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India's defence budget: Trapped in a straitjacket
C. Uday Bhaskar
India's defence budget: Trapped in a straitjacket
PHOTO : TIWN File Photo

The annual budget was presented on February 1 and the allocation for the Defence Ministry offers some instructive insights about how India plans to nurture its military -- that is, the three armed forces: the army, navy and air force.

The total allocation for the financial year (FY) 2017-18 is a reasonable Rs 3,59,854 crore ($53 billion) and the increase over the last three years has been steady. In FY 2015-16, the total defence allocation was Rs 2,94,320 crores and while this increase of Rs 65,534 crore is seemingly large -- almost 23 per cent over a three-year period -- the larger fiscal context provides some anomalous insights.

The Indian defence budget is trapped in a strait-jacket which has four structural constraints that impede significant capacity-creation and inventory modernisation.

These four strands are the declining ratio between defence expenditure (DE) in relation to GDP; the steady rise in the revenue component of the DE -- which caters only to the standing costs of a 1.3 million-plus military; the under-utlisation of the allocated funds -- particularly in the capital component of the DE which caters to acquisition and modernisation; and finally the relative decline of the Indian rupee in relation to the US dollar, which results in shrinking buying power in the global arms market.

Strand 1: From FY to 2015-16 to the current fiscal 2017-18, the total defence allocation has increased from Rs 2,94,320 to Rs 3,45,106 and now Rs 3,59,854. However, as a ratio of DE to GDP it has varied: 2.15 per cent to 2.29 per cent and now 2.14 per cent.

Strand 2: The revenue component for any standing military of a million plus will invariably be substantial and the more recent pay-and-allowance and pension outflows have been relatively high. To its credit, the Narendra Modi government, despite some initial hesitation, has moved to resolve a long-festering issue for the Indian soldier -- that of restoring pensioner benefits for retired personnel. This was peremptorily withdrawn by the Indira Gandhi government almost 40 years ago and successive governments remained indifferent to this injustice.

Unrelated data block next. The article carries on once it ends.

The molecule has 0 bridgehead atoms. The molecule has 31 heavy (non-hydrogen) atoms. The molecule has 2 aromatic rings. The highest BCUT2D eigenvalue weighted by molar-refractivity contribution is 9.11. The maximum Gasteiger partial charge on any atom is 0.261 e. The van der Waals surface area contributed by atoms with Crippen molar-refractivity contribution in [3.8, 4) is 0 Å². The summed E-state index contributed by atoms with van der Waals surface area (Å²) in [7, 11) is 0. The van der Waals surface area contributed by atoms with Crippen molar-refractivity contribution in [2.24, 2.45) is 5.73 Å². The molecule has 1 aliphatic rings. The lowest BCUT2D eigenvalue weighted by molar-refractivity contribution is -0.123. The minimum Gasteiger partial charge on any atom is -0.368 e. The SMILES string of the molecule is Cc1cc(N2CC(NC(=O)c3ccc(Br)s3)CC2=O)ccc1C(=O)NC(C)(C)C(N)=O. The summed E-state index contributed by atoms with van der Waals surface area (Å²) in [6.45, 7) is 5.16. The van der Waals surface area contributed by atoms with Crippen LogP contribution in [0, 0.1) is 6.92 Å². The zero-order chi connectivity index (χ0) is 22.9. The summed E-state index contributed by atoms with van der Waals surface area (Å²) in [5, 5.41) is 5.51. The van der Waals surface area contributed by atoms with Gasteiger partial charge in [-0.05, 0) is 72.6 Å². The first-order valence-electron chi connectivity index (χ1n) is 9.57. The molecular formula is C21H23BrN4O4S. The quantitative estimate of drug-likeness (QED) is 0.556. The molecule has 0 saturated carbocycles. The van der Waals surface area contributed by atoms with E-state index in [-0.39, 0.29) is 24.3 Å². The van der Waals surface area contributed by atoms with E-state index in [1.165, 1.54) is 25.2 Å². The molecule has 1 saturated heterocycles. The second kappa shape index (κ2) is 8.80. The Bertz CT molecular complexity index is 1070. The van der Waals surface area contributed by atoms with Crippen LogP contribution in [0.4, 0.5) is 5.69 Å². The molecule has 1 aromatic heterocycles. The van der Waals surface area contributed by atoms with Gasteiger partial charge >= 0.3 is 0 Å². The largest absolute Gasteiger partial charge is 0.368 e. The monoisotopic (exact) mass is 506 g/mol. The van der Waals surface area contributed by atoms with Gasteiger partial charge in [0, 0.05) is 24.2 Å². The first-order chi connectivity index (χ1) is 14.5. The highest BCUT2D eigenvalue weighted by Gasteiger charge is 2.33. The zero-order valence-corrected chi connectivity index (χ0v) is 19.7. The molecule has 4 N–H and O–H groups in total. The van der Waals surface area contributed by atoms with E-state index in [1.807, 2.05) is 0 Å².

Due to the partial redress of the one-rank-one-pension (OROP) scheme, the revenue outflow of the DE has shown a sharp increase and this will be a recurring cost. Consequently, the revenue-to-capital ratio has shrunk to the detriment of the latter and the pension graph is illustrative. Over the same four-year period, the pension bill for the Ministry of Defence (MoD) has moved from Rs 60,238 crore to Rs 85,740 crore -- the current figure.

The net result of this fiscal allocation is that the revenue-to-capital ratio after excluding the pension bill (which is for all the civilian and uniformed personnel administered by the MoD) is becoming more slanted towards revenue or standing costs. The ratio of revenue-to-capital in 2015-16 was 64.6 to 35.4 percent. In the budgeted estimate for 2017-18 it has skewed to 68.4 to 31.6 percent. This trend is likely to become more pronounced over the next few years as the government moves to provide to the soldier what is currently being paid to the civilian central government employee by way of pay/allowances and promotions.

Strand 3: This is the more alarming -- by way of the impact of under-utilisation of funds allocated towards acquisition and modernisation. The inventory gaps in the Indian military are YUGE (to use a Trump expression!). One statistic is revealing. In FY 2015-16, the MoD returned more than Rs 13,000 crore from the capital head as unspent. In 2016-17, the unspent amount is closer to Rs 7,000 crore and this is a less than flattering reflection of the competence of fiscal planning and management within the MoD.

Strand 4: India is among the top arms importers of the world in terms of foreign exchange spent and the current financial arrangements have led to a situation where the greater part of the capital head is pre-committed over a five- to ten-year period; meaning that inventory acquired is paid in annual amounts.

The Indian rupee has weakened considerably over the last three years. In February 2015, it was Rs 61.63 to the dollar; it is now Rs 67.4. Thus the double-whammy is that the rate of induction of new inventory by the Indian military is impaired by both under-utilisation and a weakening rupee.

If these structural constraints are not holistically addressed, the modernisation of the Indian military will be trapped in a fiscal straitjacket.

(C. Uday Bhaskar is Director, Society for Policy Studies. The views expressed are personal. He can be contacted at cudaybhaskar@spsindia.in)

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